When I set out to write my own horror novel, I did so with the express intention to write it for Don and Don only. I sent it to him at Leisure and waited…for years. Eventually, he offered me a contract with Leisure. Alas, the company imploded as I was signing, so I waited (while standing on the ledge of a tall building) until Don moved to Samhain, where he took me along for the ride. It’s been beyond my wildest expectations ever since.
I remember the first time I met Don face to face at a Horrorfind convention. The Samhain authors were making their con debut at a booth right where attendees checked in. Man, was I nervous. I was expecting this imposing Max Perkins character to come waltzing in. I did a lot of dry swallowing waiting for him to show. Turns out, he was one of the most down to earth, unassuming guys I’d ever met. I still couldn’t shake my fan boy apprehension during that con. He was the guy who rescued me from the slush pile. I owed him my entire budding career!
We discovered that we lived close to one another during that con, and made it a point to meet for drinks one night. That was many nights and martinis/beers ago. Don isn’t just my editor. He’s a true friend, a brother from another mother who grew up on Chiller Theatre and Famous Monsters Magazine. We’re two kids who get to play on the same field as the greats who shaped our passion. Sometimes, while we’re talking about Vincent Price movies or getting Barbara Crampton’s autograph, I feel like I have to pinch myself. How many people get to work with their dream editor? And of those, how many can call that person a true friend? I’m one lucky bastard.
As Samhain turns 10 this month, I want to thank Don for all he’s done for not just me, but all the lost boys and girls of the horror line. To show my undying thanks, I even tattooed their logo on my arm. Don’s portrait is next! 🙂
I’ve decided to try something new…at least new for me. At the start of 2015, I set a goal to write 4 books before the end of the year. Well, it’s time to start book #4. But this time around, I don’t want to do it alone.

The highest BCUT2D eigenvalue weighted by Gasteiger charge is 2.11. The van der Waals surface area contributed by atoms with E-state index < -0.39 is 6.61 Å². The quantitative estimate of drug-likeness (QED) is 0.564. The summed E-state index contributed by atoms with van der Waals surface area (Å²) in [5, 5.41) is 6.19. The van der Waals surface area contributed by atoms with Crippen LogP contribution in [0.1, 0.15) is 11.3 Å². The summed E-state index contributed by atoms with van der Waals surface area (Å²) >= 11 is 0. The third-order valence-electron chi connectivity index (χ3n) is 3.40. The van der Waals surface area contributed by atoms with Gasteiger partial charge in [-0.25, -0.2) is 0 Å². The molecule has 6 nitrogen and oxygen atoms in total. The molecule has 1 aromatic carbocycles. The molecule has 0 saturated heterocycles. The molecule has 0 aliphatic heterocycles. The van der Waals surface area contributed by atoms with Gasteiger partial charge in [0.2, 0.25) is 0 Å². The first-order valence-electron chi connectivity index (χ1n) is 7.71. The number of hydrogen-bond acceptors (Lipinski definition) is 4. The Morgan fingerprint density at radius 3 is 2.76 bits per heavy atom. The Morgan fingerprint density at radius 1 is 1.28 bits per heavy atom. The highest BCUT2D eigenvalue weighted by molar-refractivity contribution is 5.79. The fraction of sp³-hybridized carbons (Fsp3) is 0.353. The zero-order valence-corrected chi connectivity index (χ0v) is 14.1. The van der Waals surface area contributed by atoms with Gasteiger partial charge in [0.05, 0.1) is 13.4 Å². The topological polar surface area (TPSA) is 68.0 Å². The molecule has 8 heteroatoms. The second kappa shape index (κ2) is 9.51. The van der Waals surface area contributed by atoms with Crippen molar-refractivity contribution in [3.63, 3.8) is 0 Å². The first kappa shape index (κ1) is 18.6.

I get asked questions about the writing process all the time. I tell everyone it’s a marathon, with highs and lows, successes and failures. Some days, I can’t wait to get to my laptop. Others, I’d rather give Brazilian waxes to gorillas than sit down and write even one page.
The rest of this year is going to be tough. Aside from all the holidays, there’s a ton of personal stuff lying in wait for me and my family. We can see it all written down on our calendar for October and November. So, writing my new book for Samhain will be a challenge and a half.
This time around, I want you to follow me every step of the way. No, I don’t have room in my house for everyone. But thanks to Twitter, Facebook and this blog, I have plenty of ways to share the process. You’ll get to see the good, the bad and the ugly. Each day will be different. I’ll share pictures of where I wrote, word count for the day, how I felt, what stumped me, what worked – all the things that go into getting to The End.
Twitter will be my daily stop. You can check it out by following the hashtag #HunterWrites. I’ll stick larger posts on Facebook and this blog from time to time as well. Feel free to send me questions along the way, words of encouragement, your own tips, hell, whatever comes to mind. When it’s all said and done, you’ll know exactly how I managed to write my fourth book this year over the next few months.
The name of the book will be WE ARE ALWAYS WATCHING. Now, you’ll always be watching me. I started it off in my little writer’s lair, pictured below. Before it’s finished, I suspect I’ll have written parts all over the place.
From my understanding, hell is a place where bad people go.
First drafts are places where hellish sentences, plots and characters lurk. When you edit, you’re a manuscript exorcist. The power of revision compels you! The power of revision compels you!
As imperative as the editing process is, I’ve seen plenty of aspiring writers stuck in revision hell. I know people who have been editing and tweaking their first novel for over ten years. Then there are people who think a first draft is all you need, forgetting that when you say first draft, that implies there must come a second, third, yadda-yadda-yadda. We all can’t be Robert B. Parker who obtained legendary status as a writer who loathed rewrites. Let’s consider him the outlier, not the standard.